http://www.morrisminorspares.com/front-suspension-c47/front-suspension-all-models-c71/fulcrum-pin-lower-trunnion-p830553
http://www.morrisminorspares.com/front-suspension-c47/front-suspension-all-models-c71/eyebolt-rear-spring-bush-polyurethane-2-required-per-side-each-p830512

Do a close inspection of the threads on the swivel. You are looking for an Acme style thread. Worn threads will have a pointy profile. Compare the top with the lower thread since the upper usually is in better shape, less load. You have to remove the brake backing plate enough to spin the trunnion off.

Wee MG 1963 Avatar
Wee MG 1963 Gold Member Thomas W
Crystal Lake, Flat, boring Midwest, USA   USA
1957 Morris Minor 1000 "Sadie"
1973 MG Midget MkIII "Sunflower"
Hi Drew - I just finished the passenger side rebuild on my car - which, because I am very OCD - took longer than it should have because I took the opportunity to clean and repaint the inner fender/wheel arches before proceeding. I am sure the driver's side (RHD on my car) will go faster, but I am also committing to cleaning and repainting that wheel arch as well - which now needs to wait until the weather is conducive (spray painting - and I am in Northern IL). Feel free to PM me with any questions.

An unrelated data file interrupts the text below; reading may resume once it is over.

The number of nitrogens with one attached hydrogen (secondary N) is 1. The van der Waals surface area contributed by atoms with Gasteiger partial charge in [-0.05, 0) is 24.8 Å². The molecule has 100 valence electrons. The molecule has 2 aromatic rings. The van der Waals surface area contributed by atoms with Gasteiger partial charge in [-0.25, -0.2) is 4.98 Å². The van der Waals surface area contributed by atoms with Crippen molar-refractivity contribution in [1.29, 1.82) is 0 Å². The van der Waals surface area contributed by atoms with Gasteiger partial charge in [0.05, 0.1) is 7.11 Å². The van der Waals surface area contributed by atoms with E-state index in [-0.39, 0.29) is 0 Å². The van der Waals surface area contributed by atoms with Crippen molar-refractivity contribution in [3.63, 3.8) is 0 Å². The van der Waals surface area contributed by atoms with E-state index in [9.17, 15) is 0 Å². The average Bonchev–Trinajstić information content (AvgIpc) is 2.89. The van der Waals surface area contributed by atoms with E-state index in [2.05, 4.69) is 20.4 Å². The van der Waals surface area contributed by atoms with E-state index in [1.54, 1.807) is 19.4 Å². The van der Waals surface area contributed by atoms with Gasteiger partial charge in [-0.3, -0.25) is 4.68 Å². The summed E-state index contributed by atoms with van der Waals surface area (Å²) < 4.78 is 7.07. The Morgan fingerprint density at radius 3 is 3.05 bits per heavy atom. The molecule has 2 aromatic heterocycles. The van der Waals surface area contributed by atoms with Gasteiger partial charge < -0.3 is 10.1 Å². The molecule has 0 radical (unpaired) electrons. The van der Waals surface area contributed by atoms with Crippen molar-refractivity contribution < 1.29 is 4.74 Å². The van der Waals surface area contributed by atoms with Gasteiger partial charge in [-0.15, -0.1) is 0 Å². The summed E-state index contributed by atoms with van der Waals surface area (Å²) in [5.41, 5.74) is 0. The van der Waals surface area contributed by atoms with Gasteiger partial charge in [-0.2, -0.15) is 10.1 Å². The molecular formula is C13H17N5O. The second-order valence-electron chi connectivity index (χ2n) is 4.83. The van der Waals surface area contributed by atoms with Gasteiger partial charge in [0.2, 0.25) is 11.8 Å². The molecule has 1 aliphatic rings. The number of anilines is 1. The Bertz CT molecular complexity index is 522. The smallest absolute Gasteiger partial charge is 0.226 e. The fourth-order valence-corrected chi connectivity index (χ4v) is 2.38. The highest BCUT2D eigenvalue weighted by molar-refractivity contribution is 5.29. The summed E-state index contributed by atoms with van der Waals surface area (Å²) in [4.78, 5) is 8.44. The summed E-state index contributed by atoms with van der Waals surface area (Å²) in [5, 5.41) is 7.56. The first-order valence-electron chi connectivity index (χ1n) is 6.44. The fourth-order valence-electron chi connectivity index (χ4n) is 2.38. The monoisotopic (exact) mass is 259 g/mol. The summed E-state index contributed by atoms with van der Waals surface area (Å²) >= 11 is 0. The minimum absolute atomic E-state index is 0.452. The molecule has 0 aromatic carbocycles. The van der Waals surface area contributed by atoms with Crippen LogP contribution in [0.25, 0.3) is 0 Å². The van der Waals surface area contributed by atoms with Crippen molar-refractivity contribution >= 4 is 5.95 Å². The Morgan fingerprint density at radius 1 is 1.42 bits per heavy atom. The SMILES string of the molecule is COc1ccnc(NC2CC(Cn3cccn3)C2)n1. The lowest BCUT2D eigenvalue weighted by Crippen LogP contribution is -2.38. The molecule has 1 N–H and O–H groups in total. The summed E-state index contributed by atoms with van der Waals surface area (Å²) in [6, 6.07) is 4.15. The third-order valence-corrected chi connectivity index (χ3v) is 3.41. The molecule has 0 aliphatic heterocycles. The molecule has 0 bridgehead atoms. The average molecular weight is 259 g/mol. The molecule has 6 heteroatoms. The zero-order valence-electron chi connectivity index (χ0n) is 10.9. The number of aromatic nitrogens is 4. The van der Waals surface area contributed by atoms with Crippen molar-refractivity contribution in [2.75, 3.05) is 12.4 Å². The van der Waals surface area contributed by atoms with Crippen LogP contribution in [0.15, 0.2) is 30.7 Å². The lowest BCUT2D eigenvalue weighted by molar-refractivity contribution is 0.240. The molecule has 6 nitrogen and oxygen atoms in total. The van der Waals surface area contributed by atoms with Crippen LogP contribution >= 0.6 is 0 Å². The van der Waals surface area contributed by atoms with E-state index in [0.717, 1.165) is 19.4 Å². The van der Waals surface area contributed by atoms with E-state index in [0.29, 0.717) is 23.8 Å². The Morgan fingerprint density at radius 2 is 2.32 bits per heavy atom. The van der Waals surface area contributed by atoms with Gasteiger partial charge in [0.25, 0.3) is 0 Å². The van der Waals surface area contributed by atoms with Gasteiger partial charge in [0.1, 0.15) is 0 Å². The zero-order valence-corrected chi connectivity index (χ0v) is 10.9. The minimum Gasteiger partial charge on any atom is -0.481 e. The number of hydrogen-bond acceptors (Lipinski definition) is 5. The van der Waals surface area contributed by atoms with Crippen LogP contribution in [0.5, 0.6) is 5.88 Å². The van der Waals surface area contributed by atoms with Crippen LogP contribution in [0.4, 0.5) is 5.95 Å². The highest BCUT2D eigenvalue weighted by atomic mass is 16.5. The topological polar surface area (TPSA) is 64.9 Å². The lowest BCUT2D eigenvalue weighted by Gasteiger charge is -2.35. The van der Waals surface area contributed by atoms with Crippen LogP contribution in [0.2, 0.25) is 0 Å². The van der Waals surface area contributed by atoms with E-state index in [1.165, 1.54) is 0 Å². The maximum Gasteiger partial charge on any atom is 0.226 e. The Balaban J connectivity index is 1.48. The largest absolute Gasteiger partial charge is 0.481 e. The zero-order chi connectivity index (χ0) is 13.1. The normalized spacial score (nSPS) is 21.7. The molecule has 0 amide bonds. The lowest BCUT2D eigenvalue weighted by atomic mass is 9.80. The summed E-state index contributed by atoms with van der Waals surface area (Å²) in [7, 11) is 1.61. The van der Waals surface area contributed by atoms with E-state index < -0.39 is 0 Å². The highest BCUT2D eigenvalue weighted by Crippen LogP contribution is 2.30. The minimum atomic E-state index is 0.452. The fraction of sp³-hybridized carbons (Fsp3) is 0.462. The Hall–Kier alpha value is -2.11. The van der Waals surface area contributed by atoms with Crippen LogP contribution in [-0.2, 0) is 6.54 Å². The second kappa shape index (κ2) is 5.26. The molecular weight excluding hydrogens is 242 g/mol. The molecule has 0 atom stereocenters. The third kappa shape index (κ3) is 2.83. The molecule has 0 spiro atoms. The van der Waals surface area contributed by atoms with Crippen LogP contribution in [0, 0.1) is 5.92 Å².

The suggestion I will make, since it is a complete rebuild, is to remove the brakes completely (are you rebuilding those as well?). This enable a lot better access to the lower trunnion assy., and the lower steady bar link bolts, etc. It is not absolutely necessary - but very helpful.

The "eye bolt" is the large diameter pin that holds the lower suspension arm assy. to the chassis leg. It passes through the chassis leg, and may have shims on the outside (wheel arch side) under the circular seat of the pin into which the bushings are located. Once you drive back the lower arm off the torsion bar, you can remove it by undoing the large nut (well over an inch dia. as I recall) which is on the inside/s of the front chassis rails, approximately by the rear of the oil sump/pan.

Removing tension from the system is CRUCIAL before beginning disassembly. You won't kill yourself as with a coil spring that goes flying across your shop, but you will find it almost impossible to drive out the lower link pin without the tension being "neutral" or off the torsion bar. Before I started, I painted a piece of 3/8 plywood flat white (so I could read my notes later made with a sharpie marker), and held it up against the suspension at full droop (brakes removed, chassis legs supported on jack stands, suspension still assembled but on full droop) and drilled holes of corresponding diameter for the upper and lower link bolts (nuts removed), and hedged my bets by measuring the distance to the ground for each, and writing them on the board. By creating this template you will ensure that upon reassembly you will be putting the lower suspension arm on correctly to the exact torsion bar spline location from which it came. Failure to do this will dramatically alter the ride height (either really high or really low - even if only off by one spline).